Press photography exhibition: capturing an instant in time
The combination of a great photo and explanatory text is powerful. The shock of the image stays in your mind in a way that even the most descriptive story never does.
World Press Photo 11, the 54th annual World Press Photo exhibition of photojournalism is showing at Brisbane Powerhouse. It has been publicised with a startling image. The 2010 world press photo of the year, by South African Jodi Bieber, is the portrait of Bibi Aisha, an Afghan girl who had her nose sliced off by the Taliban as punishment for escaping her violent in-laws.
The images from the exhibition are displayed to be viewed as you wander around – in the foyer, up the stairs and into rooms. This set-up lends itself to a very agreeable atmosphere. Like you are casually walking around someone’s house, having a look at the pictures on their walls.
The best photos, besides being technically excellent, seem to capture an instant in time never seen before, never to be seen again. Adam Pretty’s photo, of a boy who has plunged headfirst over a steeplechase barrier while competing in the inaugural Youth Olympics in Singapore, is like that.
Adam Pretty of Getty Images is one of three Australian photographers represented in the exhibition. He won 1st prize Sports Stories. The composition of elements in this photo have come together perfectly and it has a heightened illustration-like effect. Adam Pretty has gone from sports photography to advertising and much of his photography resembles fantasy paintings.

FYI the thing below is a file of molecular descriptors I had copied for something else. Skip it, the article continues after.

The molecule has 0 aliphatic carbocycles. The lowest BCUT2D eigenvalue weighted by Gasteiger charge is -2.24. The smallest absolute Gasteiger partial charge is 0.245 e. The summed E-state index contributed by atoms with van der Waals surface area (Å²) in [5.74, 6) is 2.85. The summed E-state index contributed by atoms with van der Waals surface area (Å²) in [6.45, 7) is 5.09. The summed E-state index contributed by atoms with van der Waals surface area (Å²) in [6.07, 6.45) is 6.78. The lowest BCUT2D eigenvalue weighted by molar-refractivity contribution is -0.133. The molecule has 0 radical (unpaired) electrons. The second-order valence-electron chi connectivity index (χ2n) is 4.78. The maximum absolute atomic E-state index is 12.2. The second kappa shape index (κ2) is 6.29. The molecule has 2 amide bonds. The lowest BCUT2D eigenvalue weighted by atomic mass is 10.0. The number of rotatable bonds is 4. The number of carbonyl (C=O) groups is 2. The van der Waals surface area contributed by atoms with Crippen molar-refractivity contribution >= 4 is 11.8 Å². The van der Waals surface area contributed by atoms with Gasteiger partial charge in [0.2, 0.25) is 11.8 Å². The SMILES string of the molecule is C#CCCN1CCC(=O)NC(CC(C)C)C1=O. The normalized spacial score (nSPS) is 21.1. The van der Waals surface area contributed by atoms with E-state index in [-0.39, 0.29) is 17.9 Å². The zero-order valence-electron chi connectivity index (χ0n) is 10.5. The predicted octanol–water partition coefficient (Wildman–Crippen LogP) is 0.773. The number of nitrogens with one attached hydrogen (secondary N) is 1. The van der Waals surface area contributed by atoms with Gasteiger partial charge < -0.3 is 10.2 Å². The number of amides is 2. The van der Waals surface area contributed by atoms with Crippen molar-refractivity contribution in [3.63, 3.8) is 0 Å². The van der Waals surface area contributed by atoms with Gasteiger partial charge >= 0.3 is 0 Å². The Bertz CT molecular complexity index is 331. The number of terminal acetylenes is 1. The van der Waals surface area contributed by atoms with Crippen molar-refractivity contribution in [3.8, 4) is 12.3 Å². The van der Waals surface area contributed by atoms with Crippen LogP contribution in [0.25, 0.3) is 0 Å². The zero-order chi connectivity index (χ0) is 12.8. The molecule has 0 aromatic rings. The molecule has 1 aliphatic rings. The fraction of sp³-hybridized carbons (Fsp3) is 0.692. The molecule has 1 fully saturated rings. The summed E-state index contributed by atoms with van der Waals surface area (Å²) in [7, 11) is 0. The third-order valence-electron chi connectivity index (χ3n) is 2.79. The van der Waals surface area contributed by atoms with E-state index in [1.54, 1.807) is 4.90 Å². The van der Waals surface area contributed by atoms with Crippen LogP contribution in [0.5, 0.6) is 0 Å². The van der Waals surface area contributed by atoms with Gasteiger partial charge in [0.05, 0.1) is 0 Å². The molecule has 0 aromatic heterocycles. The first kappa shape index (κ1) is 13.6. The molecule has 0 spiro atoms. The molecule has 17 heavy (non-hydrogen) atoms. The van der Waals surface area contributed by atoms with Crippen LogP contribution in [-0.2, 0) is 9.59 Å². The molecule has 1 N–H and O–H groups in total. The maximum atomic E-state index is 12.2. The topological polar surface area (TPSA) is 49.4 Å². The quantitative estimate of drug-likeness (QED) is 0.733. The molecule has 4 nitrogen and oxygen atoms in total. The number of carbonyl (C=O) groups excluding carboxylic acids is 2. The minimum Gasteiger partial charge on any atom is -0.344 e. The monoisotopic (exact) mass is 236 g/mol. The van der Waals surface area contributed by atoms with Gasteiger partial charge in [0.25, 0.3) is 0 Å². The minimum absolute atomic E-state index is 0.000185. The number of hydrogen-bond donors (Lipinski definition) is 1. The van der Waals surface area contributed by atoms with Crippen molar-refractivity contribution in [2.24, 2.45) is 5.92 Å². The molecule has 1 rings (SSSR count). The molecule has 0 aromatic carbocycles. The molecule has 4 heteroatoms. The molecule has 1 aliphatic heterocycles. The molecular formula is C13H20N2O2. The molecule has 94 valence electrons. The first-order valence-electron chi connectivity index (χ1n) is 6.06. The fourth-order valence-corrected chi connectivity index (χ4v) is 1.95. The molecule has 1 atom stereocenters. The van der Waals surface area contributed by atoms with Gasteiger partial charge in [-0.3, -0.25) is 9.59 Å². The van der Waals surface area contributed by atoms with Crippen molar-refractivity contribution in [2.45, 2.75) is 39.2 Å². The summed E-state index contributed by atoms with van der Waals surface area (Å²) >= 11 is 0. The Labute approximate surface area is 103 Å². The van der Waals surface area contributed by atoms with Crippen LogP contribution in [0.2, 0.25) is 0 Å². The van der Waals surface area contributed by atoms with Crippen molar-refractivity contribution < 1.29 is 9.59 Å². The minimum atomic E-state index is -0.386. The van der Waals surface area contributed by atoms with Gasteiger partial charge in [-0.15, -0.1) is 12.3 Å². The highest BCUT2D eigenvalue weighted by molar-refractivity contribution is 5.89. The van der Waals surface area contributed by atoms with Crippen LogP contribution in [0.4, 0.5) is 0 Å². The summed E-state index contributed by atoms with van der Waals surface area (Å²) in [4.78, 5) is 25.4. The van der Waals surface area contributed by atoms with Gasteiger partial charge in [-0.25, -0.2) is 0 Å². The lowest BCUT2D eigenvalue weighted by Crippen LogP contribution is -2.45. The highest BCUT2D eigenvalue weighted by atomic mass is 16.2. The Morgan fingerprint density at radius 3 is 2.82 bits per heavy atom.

How often do photographers pause an instant in time to capture a more striking image? To what extent are images digitally manipulated?
In his speech at the awards ceremony in 2008, chairman of the Board World Press Photo Pieter Broertjes spoke about the need to maintain the integrity of the profession when the ability to add to or subtract from the original image is at the photographers’ fingertips.
One or two photos among these winners did look a bit set-up. As if the photographer had got the subject to hold the action for a couple of extra seconds. Something looked too planned, too self-conscious. But maybe it was just expertise and sophisticated technique.
Some photos need the text to complete them. Could the photo of Julian Assange stand alone? It’s a good photo – a picture of a worried man successfully maintaining equilibrium – but would it have been selected if Julian Assange had been an unknown?
The 3rd Prize General News winning photos by Fernando Brito would arouse only a little curiosity if viewed without the accompanying text. With the text, they are indelible. Not graphic in any way, the photos of Mexican drugs killings – bodies obscured and faces hidden – leave an indelible impression if you read the text. The unsensational almost casual images, of bodies in grass, under trees or by roadsides tells a sad and sorry tale of desperation and the low currency of human life when fortune comes begging.
But the one that stood out for me was the 2nd Prize Portrait Singles photo of a 16-year-old sailor boy, by Joost van den Broek. An arresting and faintly disturbing image of a boy on the brink of manhood – the last lingering vestiges of innocence seem to hover on the boy’s face and around his mouth, overshadowed by an unwavering and hardening gaze.
At Brisbane Powerhouse until June 26